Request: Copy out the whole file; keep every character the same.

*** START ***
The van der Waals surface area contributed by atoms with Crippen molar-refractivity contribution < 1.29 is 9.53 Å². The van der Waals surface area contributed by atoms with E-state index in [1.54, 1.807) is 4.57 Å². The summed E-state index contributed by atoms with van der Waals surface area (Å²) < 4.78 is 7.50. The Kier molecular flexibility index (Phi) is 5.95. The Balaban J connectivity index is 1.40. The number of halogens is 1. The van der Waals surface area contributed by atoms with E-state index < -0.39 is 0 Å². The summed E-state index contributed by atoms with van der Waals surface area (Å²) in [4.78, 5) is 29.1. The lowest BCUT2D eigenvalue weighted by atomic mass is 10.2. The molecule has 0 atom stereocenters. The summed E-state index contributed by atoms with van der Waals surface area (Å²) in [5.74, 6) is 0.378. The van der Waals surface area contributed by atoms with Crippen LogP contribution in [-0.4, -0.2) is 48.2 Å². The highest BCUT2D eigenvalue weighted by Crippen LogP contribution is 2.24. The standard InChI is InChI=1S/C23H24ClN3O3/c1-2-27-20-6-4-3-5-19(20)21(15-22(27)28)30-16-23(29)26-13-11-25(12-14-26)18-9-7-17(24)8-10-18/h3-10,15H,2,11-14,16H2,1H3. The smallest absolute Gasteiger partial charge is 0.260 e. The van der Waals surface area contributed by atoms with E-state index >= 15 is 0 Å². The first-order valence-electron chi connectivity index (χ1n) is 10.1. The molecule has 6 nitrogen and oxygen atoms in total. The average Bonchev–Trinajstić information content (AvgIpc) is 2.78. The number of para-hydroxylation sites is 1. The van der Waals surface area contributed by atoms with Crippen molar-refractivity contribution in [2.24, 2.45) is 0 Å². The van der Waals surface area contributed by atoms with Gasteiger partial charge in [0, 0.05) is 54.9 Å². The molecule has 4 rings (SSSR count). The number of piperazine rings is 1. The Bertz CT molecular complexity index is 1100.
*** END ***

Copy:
The van der Waals surface area contributed by atoms with Crippen molar-refractivity contribution < 1.29 is 9.53 Å². The van der Waals surface area contributed by atoms with E-state index in [1.54, 1.807) is 4.57 Å². The summed E-state index contributed by atoms with van der Waals surface area (Å²) < 4.78 is 7.50. The Kier molecular flexibility index (Phi) is 5.95. The Balaban J connectivity index is 1.40. The number of halogens is 1. The van der Waals surface area contributed by atoms with E-state index < -0.39 is 0 Å². The summed E-state index contributed by atoms with van der Waals surface area (Å²) in [4.78, 5) is 29.1. The lowest BCUT2D eigenvalue weighted by atomic mass is 10.2. The molecule has 0 atom stereocenters. The summed E-state index contributed by atoms with van der Waals surface area (Å²) in [5.74, 6) is 0.378. The van der Waals surface area contributed by atoms with Crippen LogP contribution in [-0.4, -0.2) is 48.2 Å². The highest BCUT2D eigenvalue weighted by Crippen LogP contribution is 2.24. The standard InChI is InChI=1S/C23H24ClN3O3/c1-2-27-20-6-4-3-5-19(20)21(15-22(27)28)30-16-23(29)26-13-11-25(12-14-26)18-9-7-17(24)8-10-18/h3-10,15H,2,11-14,16H2,1H3. The smallest absolute Gasteiger partial charge is 0.260 e. The van der Waals surface area contributed by atoms with E-state index >= 15 is 0 Å². The first-order valence-electron chi connectivity index (χ1n) is 10.1. The molecule has 6 nitrogen and oxygen atoms in total. The average Bonchev–Trinajstić information content (AvgIpc) is 2.78. The number of para-hydroxylation sites is 1. The van der Waals surface area contributed by atoms with Crippen molar-refractivity contribution in [2.24, 2.45) is 0 Å². The van der Waals surface area contributed by atoms with Gasteiger partial charge in [0, 0.05) is 54.9 Å². The molecule has 4 rings (SSSR count). The number of piperazine rings is 1. The Bertz CT molecular complexity index is 1100.